I wanted to share a few images from Decoration Day 1917. These photographs were taken near the Soldiers’ and Sailors’ Memorial Monument in Manhattan’s Riverside Park. Turn out was higher than for Decoration Day parades in recent years, which is not surprising given that this was the first Memorial Day since the call for war. The parade route was actually cut shorter in 1917 to accommodate the increasingly infirm veterans of the Grand Army of the Republic. About four hundred GAR veterans marched in New York City’s 1917 Decoration Day parade, one hundred and thirty fewer than just a year earlier. Veterans of the Spanish-American War and New York Guardsmen recently returned from Texas fell in behind. All told, 18,000 men and women marched in the parade through the Upper West Side. For the first time ever there was a regiment of Negro troops included in New York City’s Decoration Day parade. Though many would not have grasped it at the moment, the perceptive understood that this was an early sign of the coming of what became the New Negro Movement.
That is Major General J. Franklin Bell, commander of the Department of the East on Governors Island, and Governor Charles S. Whitman on the review stand. In the two middle image, they are there on the right in the box. Conspicuously absent is Leonard Wood, though his spirit in a sense was present. Before leaving New York City several weeks earlier he had given his blessing for a parade of the Public School Athletic League. While the veterans’s event was going on, a separate parade comprised of 40,000 schoolchildren was taking place south of here.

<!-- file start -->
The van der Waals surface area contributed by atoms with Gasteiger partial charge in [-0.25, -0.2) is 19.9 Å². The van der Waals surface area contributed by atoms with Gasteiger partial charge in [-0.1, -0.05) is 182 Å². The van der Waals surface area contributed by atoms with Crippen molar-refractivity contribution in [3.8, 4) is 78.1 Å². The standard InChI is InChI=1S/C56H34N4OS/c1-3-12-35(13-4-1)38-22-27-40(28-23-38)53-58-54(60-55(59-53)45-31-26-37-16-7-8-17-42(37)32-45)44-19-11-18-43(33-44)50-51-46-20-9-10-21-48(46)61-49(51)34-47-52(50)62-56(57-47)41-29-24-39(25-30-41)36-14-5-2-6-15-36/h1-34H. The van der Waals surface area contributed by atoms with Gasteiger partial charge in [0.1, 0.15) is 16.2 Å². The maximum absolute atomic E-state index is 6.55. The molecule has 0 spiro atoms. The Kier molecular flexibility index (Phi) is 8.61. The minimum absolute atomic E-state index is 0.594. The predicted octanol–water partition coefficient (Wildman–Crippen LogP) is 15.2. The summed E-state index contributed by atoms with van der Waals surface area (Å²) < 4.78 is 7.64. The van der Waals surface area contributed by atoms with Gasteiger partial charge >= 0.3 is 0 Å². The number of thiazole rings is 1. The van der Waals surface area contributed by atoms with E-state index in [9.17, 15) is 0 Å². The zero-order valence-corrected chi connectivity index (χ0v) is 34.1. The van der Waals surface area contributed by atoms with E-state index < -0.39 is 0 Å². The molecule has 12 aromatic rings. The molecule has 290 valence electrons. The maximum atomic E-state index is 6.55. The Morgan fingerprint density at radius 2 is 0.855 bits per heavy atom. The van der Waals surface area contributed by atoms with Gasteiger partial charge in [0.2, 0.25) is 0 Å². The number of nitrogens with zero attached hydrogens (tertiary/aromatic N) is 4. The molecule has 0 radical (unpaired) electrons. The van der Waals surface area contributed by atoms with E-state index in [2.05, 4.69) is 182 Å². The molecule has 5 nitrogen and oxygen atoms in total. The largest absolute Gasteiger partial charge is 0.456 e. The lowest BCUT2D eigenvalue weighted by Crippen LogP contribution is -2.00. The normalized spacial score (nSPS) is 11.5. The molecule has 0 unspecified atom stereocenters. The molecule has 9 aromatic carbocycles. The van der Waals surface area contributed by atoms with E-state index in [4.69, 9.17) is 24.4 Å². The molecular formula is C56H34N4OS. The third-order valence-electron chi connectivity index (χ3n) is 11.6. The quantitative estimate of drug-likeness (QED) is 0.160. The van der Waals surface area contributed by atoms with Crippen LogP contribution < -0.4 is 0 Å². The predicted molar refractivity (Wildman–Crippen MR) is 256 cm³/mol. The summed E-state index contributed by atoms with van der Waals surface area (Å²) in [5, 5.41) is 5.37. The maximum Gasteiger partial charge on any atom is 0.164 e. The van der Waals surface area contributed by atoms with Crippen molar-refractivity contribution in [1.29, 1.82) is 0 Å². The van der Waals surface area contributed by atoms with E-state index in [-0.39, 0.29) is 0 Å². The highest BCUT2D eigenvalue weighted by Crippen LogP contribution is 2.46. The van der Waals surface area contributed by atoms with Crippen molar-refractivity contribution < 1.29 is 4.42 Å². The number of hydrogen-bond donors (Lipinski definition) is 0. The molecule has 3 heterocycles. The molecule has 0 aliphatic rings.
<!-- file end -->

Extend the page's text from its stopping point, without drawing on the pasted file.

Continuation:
Memorial Day also means baseball. Just north of the Soldiers’ and Sailors’ Memorial Monument in the Polo Grounds Grover Cleveland Alexander of the Philadelphia Phillies lost 5-1 to the New York Giants. He went on to win thirty games that season. The following year Alexander was in France fighting the Germans. The Yankees were in Philadelphia playing the other team from the City of Brotherly Love, the Athletics. The Yankees won a double header and held the A’s scoreless over twenty-four innings. The Dodgers, then still the Brooklyn Robins, lost 2-0 to the Braves in Boston. It’s worth noting that the American League was less than twenty years old at this time and very much a competing association with the National. American League owners consciously put teams in cities were the Senior Circuit already had a presence. It says something about the size and influence of Gotham that unlike Boston, Philadelphia, and other cities New York ended up with not just two but three teams.
Enjoy your Memorial Day, everyone.
(images/Library of Congress)